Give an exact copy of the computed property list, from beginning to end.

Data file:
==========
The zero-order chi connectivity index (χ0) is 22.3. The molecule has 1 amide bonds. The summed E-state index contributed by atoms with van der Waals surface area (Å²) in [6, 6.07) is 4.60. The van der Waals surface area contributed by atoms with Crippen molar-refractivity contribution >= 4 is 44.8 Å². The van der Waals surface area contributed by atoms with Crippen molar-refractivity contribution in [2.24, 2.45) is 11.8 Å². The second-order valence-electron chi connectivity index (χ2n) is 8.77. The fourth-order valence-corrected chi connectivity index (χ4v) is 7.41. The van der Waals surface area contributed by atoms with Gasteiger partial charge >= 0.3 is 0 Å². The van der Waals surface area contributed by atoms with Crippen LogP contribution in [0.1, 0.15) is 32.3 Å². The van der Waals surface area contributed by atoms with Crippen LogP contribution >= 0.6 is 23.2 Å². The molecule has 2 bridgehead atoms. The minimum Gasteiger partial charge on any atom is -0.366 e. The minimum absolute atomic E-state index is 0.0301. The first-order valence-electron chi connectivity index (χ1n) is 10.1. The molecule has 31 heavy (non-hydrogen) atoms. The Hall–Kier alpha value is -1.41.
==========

The zero-order chi connectivity index (χ0) is 22.3. The molecule has 1 amide bonds. The summed E-state index contributed by atoms with van der Waals surface area (Å²) in [6, 6.07) is 4.60. The van der Waals surface area contributed by atoms with Crippen molar-refractivity contribution >= 4 is 44.8 Å². The van der Waals surface area contributed by atoms with Crippen molar-refractivity contribution in [2.24, 2.45) is 11.8 Å². The second-order valence-electron chi connectivity index (χ2n) is 8.77. The fourth-order valence-corrected chi connectivity index (χ4v) is 7.41. The van der Waals surface area contributed by atoms with Gasteiger partial charge >= 0.3 is 0 Å². The van der Waals surface area contributed by atoms with Crippen LogP contribution in [0.1, 0.15) is 32.3 Å². The van der Waals surface area contributed by atoms with Crippen LogP contribution >= 0.6 is 23.2 Å². The molecule has 2 bridgehead atoms. The minimum Gasteiger partial charge on any atom is -0.366 e. The minimum absolute atomic E-state index is 0.0301. The first-order valence-electron chi connectivity index (χ1n) is 10.1. The molecule has 31 heavy (non-hydrogen) atoms. The Hall–Kier alpha value is -1.41.